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Tue, Aug 22, 2006 - Page 10 News List

ASEAN expects sustained rise in investment

FOREIGN INFLOWS FDI in the region rose to US$38 billion last year, but this amount was dwarfed by China, which attracts more than US$50 billion a year


ASEAN expects foreign investment to keep growing after it surged 48 percent last year to a new record, but the region must redouble efforts to catch up with China, officials said yesterday.

Foreign direct investment into the 10-member ASEAN rose to US$38 billion last year, surpassing levels last seen before the 1997-1998 Asian financial crisis, Malaysia's Trade Minister Rafidah Aziz said.

Foreign investment into ASEAN rose to US$34 billion in 1997, but declined sharply after the Asian financial crisis threw regional economies into disarray.

"We have been in the doldrums. There have been so many uncertainties and internal problems for some countries. Economically, there is global dislocation, hike in petroleum prices and the dollar has weakened," Rafidah told reporters after chairing an ASEAN investment council meeting.

"In spite of that, we were able to see a positive growth in our FDI and that is a good sign," she said. "We expect it to increase."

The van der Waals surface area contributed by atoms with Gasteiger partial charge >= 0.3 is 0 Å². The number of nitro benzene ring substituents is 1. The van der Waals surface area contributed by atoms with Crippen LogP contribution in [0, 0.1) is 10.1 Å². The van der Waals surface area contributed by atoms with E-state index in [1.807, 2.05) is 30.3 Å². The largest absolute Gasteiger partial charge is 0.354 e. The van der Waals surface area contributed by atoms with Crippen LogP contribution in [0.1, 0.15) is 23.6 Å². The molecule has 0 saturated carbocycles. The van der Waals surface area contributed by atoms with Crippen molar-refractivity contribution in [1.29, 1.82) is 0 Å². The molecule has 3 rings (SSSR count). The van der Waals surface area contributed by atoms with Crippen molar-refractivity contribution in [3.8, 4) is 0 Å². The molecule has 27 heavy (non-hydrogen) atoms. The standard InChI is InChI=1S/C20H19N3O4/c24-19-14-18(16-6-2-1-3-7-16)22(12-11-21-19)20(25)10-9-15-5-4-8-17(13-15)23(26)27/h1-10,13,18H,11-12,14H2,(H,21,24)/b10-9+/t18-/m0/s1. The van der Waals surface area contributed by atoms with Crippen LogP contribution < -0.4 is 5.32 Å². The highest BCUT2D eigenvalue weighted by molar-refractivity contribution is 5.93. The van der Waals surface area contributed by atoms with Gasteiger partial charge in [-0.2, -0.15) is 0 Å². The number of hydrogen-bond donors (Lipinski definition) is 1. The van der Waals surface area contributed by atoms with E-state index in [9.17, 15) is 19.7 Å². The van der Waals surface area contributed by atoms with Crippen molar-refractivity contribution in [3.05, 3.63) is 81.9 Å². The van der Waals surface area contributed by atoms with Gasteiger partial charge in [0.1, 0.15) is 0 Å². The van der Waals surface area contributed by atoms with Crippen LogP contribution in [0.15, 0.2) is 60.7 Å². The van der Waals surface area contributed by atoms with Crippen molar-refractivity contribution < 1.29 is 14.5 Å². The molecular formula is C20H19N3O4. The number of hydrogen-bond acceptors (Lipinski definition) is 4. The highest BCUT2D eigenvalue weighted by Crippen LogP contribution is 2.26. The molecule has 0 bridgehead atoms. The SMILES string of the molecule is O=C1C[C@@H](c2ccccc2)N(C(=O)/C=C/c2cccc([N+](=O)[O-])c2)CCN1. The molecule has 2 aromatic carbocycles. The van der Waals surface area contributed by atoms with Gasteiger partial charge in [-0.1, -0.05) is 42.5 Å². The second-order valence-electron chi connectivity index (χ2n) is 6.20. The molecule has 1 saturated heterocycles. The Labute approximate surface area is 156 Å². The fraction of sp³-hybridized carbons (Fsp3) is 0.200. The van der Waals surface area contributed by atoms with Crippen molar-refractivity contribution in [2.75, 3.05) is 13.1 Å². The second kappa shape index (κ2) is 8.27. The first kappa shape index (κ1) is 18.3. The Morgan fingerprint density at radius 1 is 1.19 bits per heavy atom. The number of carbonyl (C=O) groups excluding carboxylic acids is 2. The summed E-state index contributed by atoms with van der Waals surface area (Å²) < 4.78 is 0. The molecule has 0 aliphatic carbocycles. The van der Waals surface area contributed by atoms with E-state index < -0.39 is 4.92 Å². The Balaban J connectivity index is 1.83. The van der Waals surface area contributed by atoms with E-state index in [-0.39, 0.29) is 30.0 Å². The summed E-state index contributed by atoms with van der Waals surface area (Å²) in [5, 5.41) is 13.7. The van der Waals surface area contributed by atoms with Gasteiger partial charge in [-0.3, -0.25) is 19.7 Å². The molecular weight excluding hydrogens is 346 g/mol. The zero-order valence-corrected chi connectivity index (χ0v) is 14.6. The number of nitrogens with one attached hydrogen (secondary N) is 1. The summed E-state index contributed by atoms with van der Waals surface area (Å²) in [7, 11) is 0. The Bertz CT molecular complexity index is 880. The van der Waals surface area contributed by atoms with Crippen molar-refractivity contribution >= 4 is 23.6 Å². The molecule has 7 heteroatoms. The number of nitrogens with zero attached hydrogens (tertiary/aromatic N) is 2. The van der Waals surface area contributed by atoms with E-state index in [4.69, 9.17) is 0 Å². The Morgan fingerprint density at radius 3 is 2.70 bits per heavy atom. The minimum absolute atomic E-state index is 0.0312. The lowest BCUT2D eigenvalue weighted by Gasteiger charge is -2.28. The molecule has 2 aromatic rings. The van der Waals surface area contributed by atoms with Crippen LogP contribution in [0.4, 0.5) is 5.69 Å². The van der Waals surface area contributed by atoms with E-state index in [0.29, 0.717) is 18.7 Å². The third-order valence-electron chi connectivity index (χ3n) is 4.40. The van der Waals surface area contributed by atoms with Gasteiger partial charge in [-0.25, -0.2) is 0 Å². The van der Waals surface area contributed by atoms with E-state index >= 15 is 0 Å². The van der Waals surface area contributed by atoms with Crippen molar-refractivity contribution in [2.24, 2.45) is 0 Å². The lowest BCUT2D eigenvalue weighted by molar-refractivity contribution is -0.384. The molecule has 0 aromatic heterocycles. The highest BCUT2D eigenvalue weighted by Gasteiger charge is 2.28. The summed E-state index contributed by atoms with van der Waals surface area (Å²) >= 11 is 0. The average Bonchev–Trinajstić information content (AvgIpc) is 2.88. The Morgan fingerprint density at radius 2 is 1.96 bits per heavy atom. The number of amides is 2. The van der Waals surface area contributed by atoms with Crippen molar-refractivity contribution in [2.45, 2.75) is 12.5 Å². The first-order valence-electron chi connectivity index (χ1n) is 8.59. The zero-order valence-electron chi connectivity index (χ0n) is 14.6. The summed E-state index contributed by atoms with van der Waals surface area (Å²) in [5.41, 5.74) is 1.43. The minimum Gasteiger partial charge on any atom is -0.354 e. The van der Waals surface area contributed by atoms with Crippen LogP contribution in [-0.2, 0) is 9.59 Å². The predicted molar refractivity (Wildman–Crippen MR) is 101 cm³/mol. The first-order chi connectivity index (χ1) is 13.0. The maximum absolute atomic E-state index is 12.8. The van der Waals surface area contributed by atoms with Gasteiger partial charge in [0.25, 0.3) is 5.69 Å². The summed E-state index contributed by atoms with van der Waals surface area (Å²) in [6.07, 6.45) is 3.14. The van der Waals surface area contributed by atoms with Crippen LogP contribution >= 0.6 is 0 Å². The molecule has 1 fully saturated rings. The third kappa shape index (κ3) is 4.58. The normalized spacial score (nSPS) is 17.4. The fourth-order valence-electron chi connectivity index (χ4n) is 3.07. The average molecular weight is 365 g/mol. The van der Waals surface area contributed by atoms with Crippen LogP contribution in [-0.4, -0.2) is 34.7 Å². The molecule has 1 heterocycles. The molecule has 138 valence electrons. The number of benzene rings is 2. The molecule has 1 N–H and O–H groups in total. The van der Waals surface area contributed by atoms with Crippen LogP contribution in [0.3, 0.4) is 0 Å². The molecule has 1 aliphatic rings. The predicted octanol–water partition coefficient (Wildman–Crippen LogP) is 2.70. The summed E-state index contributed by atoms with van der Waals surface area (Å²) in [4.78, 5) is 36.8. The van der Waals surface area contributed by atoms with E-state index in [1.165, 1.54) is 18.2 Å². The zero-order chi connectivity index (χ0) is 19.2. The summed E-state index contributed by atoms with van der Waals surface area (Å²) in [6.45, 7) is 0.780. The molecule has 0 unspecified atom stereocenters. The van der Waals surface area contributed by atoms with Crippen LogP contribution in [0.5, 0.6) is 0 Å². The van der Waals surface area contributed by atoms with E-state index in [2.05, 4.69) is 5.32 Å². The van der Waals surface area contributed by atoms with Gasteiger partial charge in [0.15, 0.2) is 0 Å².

In the first quarter of this year, foreign direct investment into ASEAN soared 90 percent from the same period last year to US$14 billion and will be on the "upward momentum," she added.

In a statement, the ASEAN investment council said the US, Britain, Japan, France and Finland accounted for nearly half of total FDI flows into the region last year, mainly to Singapore, Indonesia, Thailand and Malaysia.

The manufacturing sector was the top FDI recipient, with approved investment in ASEAN increasing 33 percent on-year to US$27.8 billion last year, it said.

Rafidah said ASEAN nations must be more aggressive in promoting the bloc as a single investment zone and accelerate opening up its industries to catch up with China, which attracts more than US$50 billion a year.

"China is way above us," she said. "In some areas, we are not up to the mark. We have to improve."

ASEAN Secretary-General Ong Keng Yong said the bloc must remove bureaucratic limits hindering regional economic integration.

"It's overregulation ... we believe that for the coming year if we strengthen our attractiveness as an ASEAN destination rather than as individual member countries, we can run with [China]," he said.

"We can't beat the Chinese. They are the most attractive market in the world but at least we will not be too far behind," he said.

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